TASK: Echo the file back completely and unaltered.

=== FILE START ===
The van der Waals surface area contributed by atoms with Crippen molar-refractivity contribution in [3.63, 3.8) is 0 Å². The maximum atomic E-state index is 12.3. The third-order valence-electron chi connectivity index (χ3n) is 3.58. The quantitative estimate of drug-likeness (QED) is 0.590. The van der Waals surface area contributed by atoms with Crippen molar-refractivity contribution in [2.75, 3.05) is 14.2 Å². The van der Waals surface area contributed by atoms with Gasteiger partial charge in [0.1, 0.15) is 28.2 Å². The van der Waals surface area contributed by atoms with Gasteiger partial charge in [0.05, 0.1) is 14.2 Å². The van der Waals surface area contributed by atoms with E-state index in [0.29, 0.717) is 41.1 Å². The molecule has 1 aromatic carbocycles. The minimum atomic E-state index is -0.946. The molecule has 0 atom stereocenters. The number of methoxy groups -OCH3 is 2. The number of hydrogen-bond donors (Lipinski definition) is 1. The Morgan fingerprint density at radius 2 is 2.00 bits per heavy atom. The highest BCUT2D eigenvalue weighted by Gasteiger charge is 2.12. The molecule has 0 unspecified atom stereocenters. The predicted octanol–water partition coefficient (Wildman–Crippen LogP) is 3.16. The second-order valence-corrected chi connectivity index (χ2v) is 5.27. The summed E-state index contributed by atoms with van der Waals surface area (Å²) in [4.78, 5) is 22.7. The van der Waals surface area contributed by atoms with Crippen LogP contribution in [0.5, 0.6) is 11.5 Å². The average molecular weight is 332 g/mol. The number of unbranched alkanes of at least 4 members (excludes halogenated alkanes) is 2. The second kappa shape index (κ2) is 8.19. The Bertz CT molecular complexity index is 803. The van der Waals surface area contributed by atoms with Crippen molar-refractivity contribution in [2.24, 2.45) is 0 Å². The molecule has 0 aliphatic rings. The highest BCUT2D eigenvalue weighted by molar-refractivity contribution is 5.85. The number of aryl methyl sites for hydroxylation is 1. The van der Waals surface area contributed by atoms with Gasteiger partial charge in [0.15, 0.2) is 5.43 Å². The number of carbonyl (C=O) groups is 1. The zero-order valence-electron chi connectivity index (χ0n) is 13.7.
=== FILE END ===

The van der Waals surface area contributed by atoms with Crippen molar-refractivity contribution in [3.63, 3.8) is 0 Å². The maximum atomic E-state index is 12.3. The third-order valence-electron chi connectivity index (χ3n) is 3.58. The quantitative estimate of drug-likeness (QED) is 0.590. The van der Waals surface area contributed by atoms with Crippen molar-refractivity contribution in [2.75, 3.05) is 14.2 Å². The van der Waals surface area contributed by atoms with Gasteiger partial charge in [0.1, 0.15) is 28.2 Å². The van der Waals surface area contributed by atoms with Gasteiger partial charge in [0.05, 0.1) is 14.2 Å². The van der Waals surface area contributed by atoms with E-state index in [0.29, 0.717) is 41.1 Å². The molecule has 1 aromatic carbocycles. The minimum atomic E-state index is -0.946. The molecule has 0 atom stereocenters. The number of methoxy groups -OCH3 is 2. The number of hydrogen-bond donors (Lipinski definition) is 1. The Morgan fingerprint density at radius 2 is 2.00 bits per heavy atom. The highest BCUT2D eigenvalue weighted by Gasteiger charge is 2.12. The molecule has 0 unspecified atom stereocenters. The predicted octanol–water partition coefficient (Wildman–Crippen LogP) is 3.16. The second-order valence-corrected chi connectivity index (χ2v) is 5.27. The summed E-state index contributed by atoms with van der Waals surface area (Å²) in [4.78, 5) is 22.7. The van der Waals surface area contributed by atoms with Crippen LogP contribution in [0.5, 0.6) is 11.5 Å². The average molecular weight is 332 g/mol. The number of unbranched alkanes of at least 4 members (excludes halogenated alkanes) is 2. The second kappa shape index (κ2) is 8.19. The Bertz CT molecular complexity index is 803. The van der Waals surface area contributed by atoms with Crippen molar-refractivity contribution in [2.24, 2.45) is 0 Å². The molecule has 0 aliphatic rings. The highest BCUT2D eigenvalue weighted by molar-refractivity contribution is 5.85. The number of aryl methyl sites for hydroxylation is 1. The van der Waals surface area contributed by atoms with Gasteiger partial charge in [0.15, 0.2) is 5.43 Å². The number of carbonyl (C=O) groups is 1. The zero-order valence-electron chi connectivity index (χ0n) is 13.7.